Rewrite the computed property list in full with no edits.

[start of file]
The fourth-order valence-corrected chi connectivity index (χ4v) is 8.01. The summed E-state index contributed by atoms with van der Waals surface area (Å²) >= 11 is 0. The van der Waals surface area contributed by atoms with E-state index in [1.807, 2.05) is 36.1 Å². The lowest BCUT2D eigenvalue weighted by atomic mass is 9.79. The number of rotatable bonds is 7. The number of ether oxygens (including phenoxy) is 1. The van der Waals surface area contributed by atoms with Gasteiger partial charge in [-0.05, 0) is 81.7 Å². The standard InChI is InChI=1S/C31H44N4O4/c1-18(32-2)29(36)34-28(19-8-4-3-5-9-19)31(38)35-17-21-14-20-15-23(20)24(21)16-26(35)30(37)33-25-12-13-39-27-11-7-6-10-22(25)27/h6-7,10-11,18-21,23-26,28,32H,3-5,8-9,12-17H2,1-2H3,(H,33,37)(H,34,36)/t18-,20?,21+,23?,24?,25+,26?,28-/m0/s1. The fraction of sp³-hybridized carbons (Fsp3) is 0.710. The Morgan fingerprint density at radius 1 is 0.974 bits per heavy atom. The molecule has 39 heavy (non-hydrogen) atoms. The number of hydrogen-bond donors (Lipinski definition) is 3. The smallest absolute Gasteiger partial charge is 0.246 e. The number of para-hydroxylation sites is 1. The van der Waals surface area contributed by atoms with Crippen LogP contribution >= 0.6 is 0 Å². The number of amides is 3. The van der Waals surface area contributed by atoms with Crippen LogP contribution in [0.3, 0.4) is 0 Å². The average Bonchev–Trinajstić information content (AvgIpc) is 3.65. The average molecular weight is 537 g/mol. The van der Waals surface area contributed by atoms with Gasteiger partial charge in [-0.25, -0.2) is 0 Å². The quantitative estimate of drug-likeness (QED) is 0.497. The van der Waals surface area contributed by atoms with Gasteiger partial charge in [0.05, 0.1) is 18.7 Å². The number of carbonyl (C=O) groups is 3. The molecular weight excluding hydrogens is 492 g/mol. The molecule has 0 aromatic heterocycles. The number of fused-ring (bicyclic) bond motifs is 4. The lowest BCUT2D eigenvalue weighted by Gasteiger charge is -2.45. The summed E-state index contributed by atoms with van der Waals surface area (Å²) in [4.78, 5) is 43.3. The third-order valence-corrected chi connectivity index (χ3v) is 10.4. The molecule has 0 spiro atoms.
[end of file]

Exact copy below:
The fourth-order valence-corrected chi connectivity index (χ4v) is 8.01. The summed E-state index contributed by atoms with van der Waals surface area (Å²) >= 11 is 0. The van der Waals surface area contributed by atoms with E-state index in [1.807, 2.05) is 36.1 Å². The lowest BCUT2D eigenvalue weighted by atomic mass is 9.79. The number of rotatable bonds is 7. The number of ether oxygens (including phenoxy) is 1. The van der Waals surface area contributed by atoms with Gasteiger partial charge in [-0.05, 0) is 81.7 Å². The standard InChI is InChI=1S/C31H44N4O4/c1-18(32-2)29(36)34-28(19-8-4-3-5-9-19)31(38)35-17-21-14-20-15-23(20)24(21)16-26(35)30(37)33-25-12-13-39-27-11-7-6-10-22(25)27/h6-7,10-11,18-21,23-26,28,32H,3-5,8-9,12-17H2,1-2H3,(H,33,37)(H,34,36)/t18-,20?,21+,23?,24?,25+,26?,28-/m0/s1. The fraction of sp³-hybridized carbons (Fsp3) is 0.710. The Morgan fingerprint density at radius 1 is 0.974 bits per heavy atom. The molecule has 39 heavy (non-hydrogen) atoms. The number of hydrogen-bond donors (Lipinski definition) is 3. The smallest absolute Gasteiger partial charge is 0.246 e. The number of para-hydroxylation sites is 1. The van der Waals surface area contributed by atoms with Crippen LogP contribution >= 0.6 is 0 Å². The number of amides is 3. The van der Waals surface area contributed by atoms with Crippen LogP contribution in [0.3, 0.4) is 0 Å². The average Bonchev–Trinajstić information content (AvgIpc) is 3.65. The average molecular weight is 537 g/mol. The van der Waals surface area contributed by atoms with Gasteiger partial charge in [-0.25, -0.2) is 0 Å². The quantitative estimate of drug-likeness (QED) is 0.497. The van der Waals surface area contributed by atoms with Gasteiger partial charge in [0.05, 0.1) is 18.7 Å². The number of carbonyl (C=O) groups is 3. The molecular weight excluding hydrogens is 492 g/mol. The molecule has 0 aromatic heterocycles. The number of fused-ring (bicyclic) bond motifs is 4. The lowest BCUT2D eigenvalue weighted by Gasteiger charge is -2.45. The summed E-state index contributed by atoms with van der Waals surface area (Å²) in [4.78, 5) is 43.3. The third-order valence-corrected chi connectivity index (χ3v) is 10.4. The molecule has 0 spiro atoms.